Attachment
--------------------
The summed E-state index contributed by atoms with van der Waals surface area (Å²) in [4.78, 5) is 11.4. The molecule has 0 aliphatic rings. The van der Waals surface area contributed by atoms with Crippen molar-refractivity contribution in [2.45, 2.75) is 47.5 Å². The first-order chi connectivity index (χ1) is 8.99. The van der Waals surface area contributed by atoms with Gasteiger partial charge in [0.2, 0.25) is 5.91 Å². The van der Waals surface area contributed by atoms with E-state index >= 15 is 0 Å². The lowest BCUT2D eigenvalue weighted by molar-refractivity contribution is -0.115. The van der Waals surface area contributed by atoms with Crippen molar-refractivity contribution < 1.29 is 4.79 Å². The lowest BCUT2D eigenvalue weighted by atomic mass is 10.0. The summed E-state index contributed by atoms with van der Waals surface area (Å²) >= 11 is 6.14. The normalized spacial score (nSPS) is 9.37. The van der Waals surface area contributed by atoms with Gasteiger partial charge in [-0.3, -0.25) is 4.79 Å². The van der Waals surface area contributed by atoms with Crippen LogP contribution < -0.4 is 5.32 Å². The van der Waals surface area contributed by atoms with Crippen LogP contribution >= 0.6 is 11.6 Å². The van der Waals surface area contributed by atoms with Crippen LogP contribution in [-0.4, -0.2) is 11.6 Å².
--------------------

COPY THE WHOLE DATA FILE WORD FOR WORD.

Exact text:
The summed E-state index contributed by atoms with van der Waals surface area (Å²) in [4.78, 5) is 11.4. The molecule has 0 aliphatic rings. The van der Waals surface area contributed by atoms with Crippen molar-refractivity contribution in [2.45, 2.75) is 47.5 Å². The first-order chi connectivity index (χ1) is 8.99. The van der Waals surface area contributed by atoms with Gasteiger partial charge in [0.2, 0.25) is 5.91 Å². The van der Waals surface area contributed by atoms with E-state index >= 15 is 0 Å². The lowest BCUT2D eigenvalue weighted by molar-refractivity contribution is -0.115. The van der Waals surface area contributed by atoms with Crippen molar-refractivity contribution < 1.29 is 4.79 Å². The lowest BCUT2D eigenvalue weighted by atomic mass is 10.0. The summed E-state index contributed by atoms with van der Waals surface area (Å²) >= 11 is 6.14. The normalized spacial score (nSPS) is 9.37. The van der Waals surface area contributed by atoms with Gasteiger partial charge in [-0.3, -0.25) is 4.79 Å². The van der Waals surface area contributed by atoms with Crippen LogP contribution < -0.4 is 5.32 Å². The van der Waals surface area contributed by atoms with Crippen LogP contribution >= 0.6 is 11.6 Å². The van der Waals surface area contributed by atoms with Crippen LogP contribution in [-0.4, -0.2) is 11.6 Å².